Rest peaceful and easy, Glenn Frey.
Last year, when Don Henley opened his tour in Phoenix, we tried to get to the bottom of why so many people who love country rock hate the band that had the most success with it, that being The Eagles. Which is an understatement, since the band's Greatest Hits (1971–1975) is the biggest all-time selling album by an American act, just behind Michael Jackson's Thriller.
So I just asked people.
Those who said they loved The Eagles just told me how much they loved the music.
Those who said they hated The Eagles, just hated them as people. Some just parroted The Big Lebowski, saying "I hate the fuckin' Eagles" while refusing to single any Eagle out. Henley haters quoted Mojo Nixon. But a lot of people really had it in for Glenn Frey.
All you have to do is sit through the History of the Eagles documentary and you feel like punching him instead of taking it easy. And sometimes with good reason. Frey is always at the center of every inter-band altercation. The tempestuous exits of Don Felder and Bernie Leadon were both reactions to Frey's smug puss egging them on.
One guy I asked about hating the Eagles said flat-out said, "Glenn Frey is a punk." And he meant it in pre-1976 terms, when calling someone a punk meant they were worthless.
Frey was hardly worthless, and if we're being truthful was probably closer to being more of a punk rocker than whatever snarls and sneers in a leather jacket now.
But the Eagles needed a punk, and not the kind who was gonna die young like Gram Parsons did before The Flying Burrito Brothers reached their potential. It took persistence to soar as high as the Eagles did, and Frey was a big part of the altitude they cruised at for those eight years. No amount of hate can take away what they achieved in a few short years together.
Yeah, Frey was a punk, but he did contribute plenty to our culture before dying yesterday of pneumonia, rheumatoid arthritis, and ulcerative colitis. It's left for you and I to decide whether we're the better for it or not.
So c'mon baby, don't say maybe!
1. First Recording Appearance on "Ramblin' Gamblin' Man" (1968)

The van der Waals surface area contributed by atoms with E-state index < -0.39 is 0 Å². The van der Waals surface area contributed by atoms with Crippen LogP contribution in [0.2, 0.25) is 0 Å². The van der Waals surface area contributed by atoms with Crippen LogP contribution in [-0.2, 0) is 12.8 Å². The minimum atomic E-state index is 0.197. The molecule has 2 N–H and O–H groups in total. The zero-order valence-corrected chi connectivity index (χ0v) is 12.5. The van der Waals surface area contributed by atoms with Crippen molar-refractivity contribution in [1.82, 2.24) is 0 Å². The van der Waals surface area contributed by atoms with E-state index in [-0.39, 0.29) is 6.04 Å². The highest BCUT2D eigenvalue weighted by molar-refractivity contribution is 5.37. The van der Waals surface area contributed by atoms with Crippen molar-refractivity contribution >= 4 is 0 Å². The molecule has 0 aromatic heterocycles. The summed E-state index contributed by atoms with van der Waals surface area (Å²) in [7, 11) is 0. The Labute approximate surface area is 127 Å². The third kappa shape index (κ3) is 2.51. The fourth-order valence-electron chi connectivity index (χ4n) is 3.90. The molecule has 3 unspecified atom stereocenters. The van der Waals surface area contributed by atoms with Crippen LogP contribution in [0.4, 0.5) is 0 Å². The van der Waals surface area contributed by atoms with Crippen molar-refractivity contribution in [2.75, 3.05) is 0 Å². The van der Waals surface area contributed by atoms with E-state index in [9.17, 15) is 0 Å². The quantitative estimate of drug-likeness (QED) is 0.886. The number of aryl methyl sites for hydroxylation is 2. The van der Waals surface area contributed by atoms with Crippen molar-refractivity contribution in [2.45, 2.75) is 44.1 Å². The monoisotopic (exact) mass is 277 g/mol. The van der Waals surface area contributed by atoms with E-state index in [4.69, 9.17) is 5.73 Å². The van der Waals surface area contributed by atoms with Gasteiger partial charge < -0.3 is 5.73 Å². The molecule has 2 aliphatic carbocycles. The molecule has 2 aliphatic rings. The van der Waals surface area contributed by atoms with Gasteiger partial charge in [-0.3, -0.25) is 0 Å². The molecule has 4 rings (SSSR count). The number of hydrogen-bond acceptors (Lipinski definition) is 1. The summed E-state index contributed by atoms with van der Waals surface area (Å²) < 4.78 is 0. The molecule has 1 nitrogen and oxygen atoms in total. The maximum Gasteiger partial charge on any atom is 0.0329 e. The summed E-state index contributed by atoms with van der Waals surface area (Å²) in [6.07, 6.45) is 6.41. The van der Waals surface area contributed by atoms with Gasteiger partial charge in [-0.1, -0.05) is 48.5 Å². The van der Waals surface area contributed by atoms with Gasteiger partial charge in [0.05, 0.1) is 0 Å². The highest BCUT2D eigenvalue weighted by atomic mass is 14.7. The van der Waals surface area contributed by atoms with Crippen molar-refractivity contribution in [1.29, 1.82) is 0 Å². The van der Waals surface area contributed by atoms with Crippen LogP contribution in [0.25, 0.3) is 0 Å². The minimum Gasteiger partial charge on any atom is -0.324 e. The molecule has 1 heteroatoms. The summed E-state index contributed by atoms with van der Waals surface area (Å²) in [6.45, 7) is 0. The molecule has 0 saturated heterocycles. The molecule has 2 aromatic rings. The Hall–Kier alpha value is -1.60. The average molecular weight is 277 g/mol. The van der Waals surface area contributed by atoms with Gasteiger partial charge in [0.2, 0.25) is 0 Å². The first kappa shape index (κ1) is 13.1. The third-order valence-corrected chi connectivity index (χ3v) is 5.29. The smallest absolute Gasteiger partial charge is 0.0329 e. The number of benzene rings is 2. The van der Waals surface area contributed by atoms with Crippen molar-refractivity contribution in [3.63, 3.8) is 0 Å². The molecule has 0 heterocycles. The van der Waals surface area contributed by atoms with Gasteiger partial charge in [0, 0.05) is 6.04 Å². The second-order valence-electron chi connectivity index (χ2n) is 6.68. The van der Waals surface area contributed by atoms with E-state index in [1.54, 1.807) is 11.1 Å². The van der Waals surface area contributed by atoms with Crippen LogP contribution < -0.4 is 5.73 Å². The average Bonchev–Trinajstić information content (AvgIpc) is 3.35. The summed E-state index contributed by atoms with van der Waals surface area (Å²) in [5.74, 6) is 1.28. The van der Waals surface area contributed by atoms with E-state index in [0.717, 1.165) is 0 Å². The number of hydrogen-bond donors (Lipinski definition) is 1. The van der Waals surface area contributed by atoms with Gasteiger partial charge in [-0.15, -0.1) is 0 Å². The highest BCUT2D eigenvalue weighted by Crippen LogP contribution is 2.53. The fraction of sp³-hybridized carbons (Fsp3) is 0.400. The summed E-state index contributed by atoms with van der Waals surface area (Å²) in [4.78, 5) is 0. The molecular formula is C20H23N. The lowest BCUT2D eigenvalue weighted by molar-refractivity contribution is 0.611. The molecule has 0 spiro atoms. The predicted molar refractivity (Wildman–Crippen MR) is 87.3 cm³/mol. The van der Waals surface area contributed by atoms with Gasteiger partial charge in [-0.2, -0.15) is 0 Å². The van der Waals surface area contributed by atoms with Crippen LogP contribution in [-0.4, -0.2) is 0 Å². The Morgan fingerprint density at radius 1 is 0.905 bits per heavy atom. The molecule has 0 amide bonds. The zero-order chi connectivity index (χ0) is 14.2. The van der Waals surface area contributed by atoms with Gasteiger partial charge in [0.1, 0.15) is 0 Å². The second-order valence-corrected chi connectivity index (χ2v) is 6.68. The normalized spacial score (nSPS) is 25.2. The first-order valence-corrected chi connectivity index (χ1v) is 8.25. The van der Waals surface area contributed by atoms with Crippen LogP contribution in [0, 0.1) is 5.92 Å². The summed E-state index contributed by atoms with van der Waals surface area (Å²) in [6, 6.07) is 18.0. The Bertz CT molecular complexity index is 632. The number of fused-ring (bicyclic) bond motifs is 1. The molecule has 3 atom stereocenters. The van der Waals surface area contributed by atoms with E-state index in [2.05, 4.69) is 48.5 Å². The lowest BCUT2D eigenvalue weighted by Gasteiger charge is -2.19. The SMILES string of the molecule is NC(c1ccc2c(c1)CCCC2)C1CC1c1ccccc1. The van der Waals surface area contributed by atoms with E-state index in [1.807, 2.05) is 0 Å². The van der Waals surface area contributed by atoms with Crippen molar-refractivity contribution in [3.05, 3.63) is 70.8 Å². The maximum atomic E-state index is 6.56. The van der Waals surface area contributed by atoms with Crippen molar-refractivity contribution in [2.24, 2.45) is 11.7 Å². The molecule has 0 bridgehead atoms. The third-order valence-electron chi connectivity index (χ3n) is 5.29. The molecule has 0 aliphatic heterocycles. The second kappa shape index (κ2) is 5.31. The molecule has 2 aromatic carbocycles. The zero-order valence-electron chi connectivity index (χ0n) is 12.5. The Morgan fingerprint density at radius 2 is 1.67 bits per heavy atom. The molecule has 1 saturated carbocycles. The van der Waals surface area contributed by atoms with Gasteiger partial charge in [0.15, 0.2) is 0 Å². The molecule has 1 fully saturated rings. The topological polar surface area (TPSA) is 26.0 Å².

Sometimes it's easy to forget Frey originally came from the Motor City and he was a pivotal though little mentioned contributor to this early Bob Seger classic. His acoustic guitar is audible just below the steadfast, half-opened hi-hat — you can hear the occasional upstroke going in the opposite direction. But you can't miss his harmonies, even while being distracted by these gyrating chickaroos. Seger would return the favor by co-writing "Heartache Tonight."
2. Helped put Winslow, Arizona on the Map (1972)
Even though Jackson Browne wrote the bit about "standing on the corner of Winslow, Arizona," it was Frey that added the part about the girl slowing down to take a look at him that made the song a more carefree song. And it's not a contribution taken lightly by the Winslow, Arizona Chamber of Commerce, which commissioned a bronze statue of a musician near a mural of a flat-bed Ford to make up their Standing On The Corner Park. But never mind that. Listen to the band playing this live. They used to call The Eagles' forefathers Crosby, Stills, Nash & Young the American Beatles but they were never a self-contained group, rather more like four songwriters sharing a rhythm section. The Eagles are that self-contained model, and on this TV appearance you can't help but be impressed to hear the harmonies and the instrumentation live, even with Berrnie Leadon doing his banjo trills on a Telecaster and sounding more spontaneous than the Eagles would ever be accused of being again.
3. "Tequila Sunrise" (1973)
Written by Frey and Don Henley. The best song about a hangover, made better by the fact that it is so mellow you can enjoy it even while suffering from a hangover.
4. "Lyin' Eyes" (1974)
The best cheating song because it covers all the bases. The cheating woman, the young boy she's cheating with, and the rich old man she's cheating on all get equal coverage, although the woman seems to carry all the blame, which would provide ample evidence for people who'd wish to paint the Eagles as misogynists.
5. "One of These Nights" — One the First and Best Disco Crossover Hits (1976)
Preceding "The Hustle" at number one (and succeeded by the Bee Gees' first disco hit "Jive Talking"), the Eagles were the first American rock band to score to score a number one with a disco crossover hit. Only Elton John had beaten them to the top spot with a rock disco hit, and like the Bee Gees after him, Sir Elton would bend his sound to fit the confines of disco with "Philadelphia Freedom." But the Eagles' tune incorporated a blues-based guitar solo and the customary country rock harmonies that would be alien to disco and created something entirely different, maybe something closer to what you'd hear in country music now. Written by Henley and Frey, one would have to concede this song would be nothing without the contributions of Don Felder and Randy Meisner, two men who outlived their usefulness to the Eagles organization at varying points in time.